I went to the Crabtree nearly every night and stayed till breakfast time. Then I went to sleep and woke just in time to get ready for the club again. There were nightclubs all over London, all sorts, all prices, and all full of a feeling of excitement that I had never known before and people dancing to the Destiny waltz.

Jean Rhys, Smile Please

There are echoes of the story in Rhys’s unpublished essay, ‘Songs My Mother Didn’t Teach Me’ (Jean Rhys archive, 1920-1991, The University of Tulsa, McFarlin Library, Department of Special Collections & University Archives), in which she writes about the affects of music on her, and the different ways she has been ‘haunted’ throughout her life by popular songs. She writes that there is something about these songs that can perfectly evoke a sense of time and place, and memory. These are the kinds of songs that accompany her everywhere she goes, in the rhythm of walking, the ones that get stuck in a loop, that are played over again or can unsettle, interject, and disturb in some way. In the story ‘Petronella’, the whistling of part of the opera Tristan and Isolde interrupts her thoughts and becomes tormenting. This refrain is also mentioned in her essay as one of the pieces of music she has found haunting although mostly this is the kind of music that might be heard in music halls, in restaurants or nightclubs, whether played by an orchestra, whistled by a passerby, or the barrel organ playing on the street corner.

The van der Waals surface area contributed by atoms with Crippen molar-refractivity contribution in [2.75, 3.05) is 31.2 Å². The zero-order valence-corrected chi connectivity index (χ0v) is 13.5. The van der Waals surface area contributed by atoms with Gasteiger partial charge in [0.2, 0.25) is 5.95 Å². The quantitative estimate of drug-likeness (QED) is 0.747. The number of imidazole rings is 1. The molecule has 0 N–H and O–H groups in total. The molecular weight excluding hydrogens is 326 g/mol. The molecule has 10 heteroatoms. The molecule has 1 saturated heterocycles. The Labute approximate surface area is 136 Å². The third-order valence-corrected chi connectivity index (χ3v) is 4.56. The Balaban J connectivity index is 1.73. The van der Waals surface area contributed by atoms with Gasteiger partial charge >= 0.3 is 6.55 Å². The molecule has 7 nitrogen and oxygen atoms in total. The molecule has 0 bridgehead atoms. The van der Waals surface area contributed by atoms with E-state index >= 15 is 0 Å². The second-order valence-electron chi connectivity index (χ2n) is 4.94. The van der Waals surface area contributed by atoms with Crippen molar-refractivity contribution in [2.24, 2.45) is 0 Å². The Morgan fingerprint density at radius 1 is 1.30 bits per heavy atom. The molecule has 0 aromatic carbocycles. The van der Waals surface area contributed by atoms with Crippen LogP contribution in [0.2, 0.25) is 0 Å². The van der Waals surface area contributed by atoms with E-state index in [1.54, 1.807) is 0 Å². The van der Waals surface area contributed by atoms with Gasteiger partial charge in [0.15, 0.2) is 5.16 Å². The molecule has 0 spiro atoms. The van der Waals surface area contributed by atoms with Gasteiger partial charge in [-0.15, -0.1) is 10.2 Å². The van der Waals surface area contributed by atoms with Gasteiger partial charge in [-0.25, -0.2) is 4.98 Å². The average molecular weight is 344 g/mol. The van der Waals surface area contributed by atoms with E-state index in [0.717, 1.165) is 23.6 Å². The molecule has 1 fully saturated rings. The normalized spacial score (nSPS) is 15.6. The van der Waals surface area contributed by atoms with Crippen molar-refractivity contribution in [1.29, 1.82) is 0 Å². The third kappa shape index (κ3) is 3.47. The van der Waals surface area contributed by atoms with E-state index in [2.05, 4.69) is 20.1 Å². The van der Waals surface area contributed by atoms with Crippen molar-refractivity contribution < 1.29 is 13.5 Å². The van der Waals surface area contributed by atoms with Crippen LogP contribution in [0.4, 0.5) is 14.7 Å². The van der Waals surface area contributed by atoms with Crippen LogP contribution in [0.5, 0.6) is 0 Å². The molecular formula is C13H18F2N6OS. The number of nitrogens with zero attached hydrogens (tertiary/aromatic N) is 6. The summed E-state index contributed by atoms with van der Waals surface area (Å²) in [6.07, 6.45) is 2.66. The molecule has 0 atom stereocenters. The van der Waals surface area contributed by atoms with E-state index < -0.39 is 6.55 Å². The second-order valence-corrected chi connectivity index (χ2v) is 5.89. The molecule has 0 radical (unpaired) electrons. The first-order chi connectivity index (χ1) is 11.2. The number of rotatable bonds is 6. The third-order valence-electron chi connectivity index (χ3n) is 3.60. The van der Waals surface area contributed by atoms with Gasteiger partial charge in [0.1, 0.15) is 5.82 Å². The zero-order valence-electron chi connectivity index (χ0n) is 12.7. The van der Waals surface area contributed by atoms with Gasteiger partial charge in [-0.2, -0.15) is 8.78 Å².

‘What was that music?’ I said, and Frankie answered in a patronizing voice, ‘Tristan, second act duet.’

‘I’ve never been to that opera,’

I had never been to any opera. All the same I could imagine it. I could imagine myself in a box, wearing a moonlight-blue dress and silver shoes, and when the lights went up everybody asking, ‘Who’s that lovely girl in that box?’ But it must happen quickly or it will be too late.

Till September Petronella

In her essay, Rhys also recalls listening to the Destiny waltz: ‘All London seemed to be waltzing to it, that lovely summer of 1914.’ Destiny was composed by Sydney Baynes in 1912, the most successful of a series of waltzes he wrote around this time. Listening now, the music sounds elegant and enchanting with a sense of yearning, so that I can imagine being swept along by it, and hearing it played everywhere.